Eddie ends our talk with a polite farewell, and a story of when he first visited the Parisian wizarding world outdoor sets we were visiting that day:

“Great to see you. Enjoy the tour and everything […] That was actually, after I’d read the script, that was at my first place I went to. Because it means that whatever’s in your imagination, you can then place in- in that world and it feels- it feels quite invigorating.”

Fantastic Beasts: The Crimes of Grindelwald releases in theatres on November 16th. Catch our set report from the Art Department with Martin Foley here, our walk through the French Wizarding World sets, and interviews with the Prop Department’s Pierre Bohanna, director David Yates, producer David Heyman, Callum Turner (Theseus Scamander), Ezra Miller (Credence Barebone), and costume designer Colleen Atwood!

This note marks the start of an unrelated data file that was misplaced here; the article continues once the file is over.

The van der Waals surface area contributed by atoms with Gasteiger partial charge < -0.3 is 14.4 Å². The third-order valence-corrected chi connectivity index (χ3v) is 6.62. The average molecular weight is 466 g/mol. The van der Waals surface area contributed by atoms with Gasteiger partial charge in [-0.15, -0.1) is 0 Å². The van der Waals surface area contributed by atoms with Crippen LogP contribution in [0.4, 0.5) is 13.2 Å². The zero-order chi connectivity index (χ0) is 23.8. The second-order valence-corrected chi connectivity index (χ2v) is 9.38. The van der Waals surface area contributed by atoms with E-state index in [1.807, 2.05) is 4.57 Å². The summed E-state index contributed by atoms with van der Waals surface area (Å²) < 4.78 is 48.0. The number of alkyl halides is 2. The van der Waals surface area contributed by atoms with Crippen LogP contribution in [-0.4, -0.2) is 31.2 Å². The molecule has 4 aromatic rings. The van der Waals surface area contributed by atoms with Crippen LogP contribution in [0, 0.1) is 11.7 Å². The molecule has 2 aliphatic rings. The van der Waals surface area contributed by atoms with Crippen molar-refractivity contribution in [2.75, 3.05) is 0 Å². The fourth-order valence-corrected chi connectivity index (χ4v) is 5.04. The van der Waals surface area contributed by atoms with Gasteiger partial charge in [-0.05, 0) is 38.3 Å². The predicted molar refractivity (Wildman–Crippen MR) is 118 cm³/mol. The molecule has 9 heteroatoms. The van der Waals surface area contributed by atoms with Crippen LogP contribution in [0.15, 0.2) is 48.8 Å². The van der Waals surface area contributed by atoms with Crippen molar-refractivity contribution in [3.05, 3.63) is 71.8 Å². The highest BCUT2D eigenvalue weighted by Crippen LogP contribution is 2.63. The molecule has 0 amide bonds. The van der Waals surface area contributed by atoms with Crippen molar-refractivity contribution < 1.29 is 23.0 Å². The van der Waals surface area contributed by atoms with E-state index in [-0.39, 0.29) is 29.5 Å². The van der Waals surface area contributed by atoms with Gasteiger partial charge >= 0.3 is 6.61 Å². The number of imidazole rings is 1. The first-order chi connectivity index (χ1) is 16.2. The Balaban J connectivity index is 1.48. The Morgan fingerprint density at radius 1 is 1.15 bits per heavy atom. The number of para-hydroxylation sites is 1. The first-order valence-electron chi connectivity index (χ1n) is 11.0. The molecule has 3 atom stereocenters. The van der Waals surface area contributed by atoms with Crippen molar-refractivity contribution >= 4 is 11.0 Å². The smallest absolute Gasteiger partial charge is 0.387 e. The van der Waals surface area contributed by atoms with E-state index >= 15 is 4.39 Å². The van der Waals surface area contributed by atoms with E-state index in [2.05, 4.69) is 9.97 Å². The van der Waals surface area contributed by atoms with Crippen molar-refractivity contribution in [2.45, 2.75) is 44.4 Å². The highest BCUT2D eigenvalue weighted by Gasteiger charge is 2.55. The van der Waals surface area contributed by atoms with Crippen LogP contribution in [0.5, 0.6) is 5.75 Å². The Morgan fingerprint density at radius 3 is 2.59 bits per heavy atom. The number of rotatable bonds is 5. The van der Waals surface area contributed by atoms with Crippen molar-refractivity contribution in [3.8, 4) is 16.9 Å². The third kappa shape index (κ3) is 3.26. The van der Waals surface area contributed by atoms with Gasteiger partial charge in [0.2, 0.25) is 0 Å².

Leaky would like to thank Warner Bros for this exclusive coverage of yet another instalment in J.K. Rowling’s Wizarding World, and Eddie Redmayne for generously giving his time to talk to us more about Newt Scamander and ‘Crimes of Grindelwald’

The Leaky Cauldron is not associated with J.K. Rowling, Warner Bros., or any of the individuals or companies associated with producing and publishing Harry Potter books and films.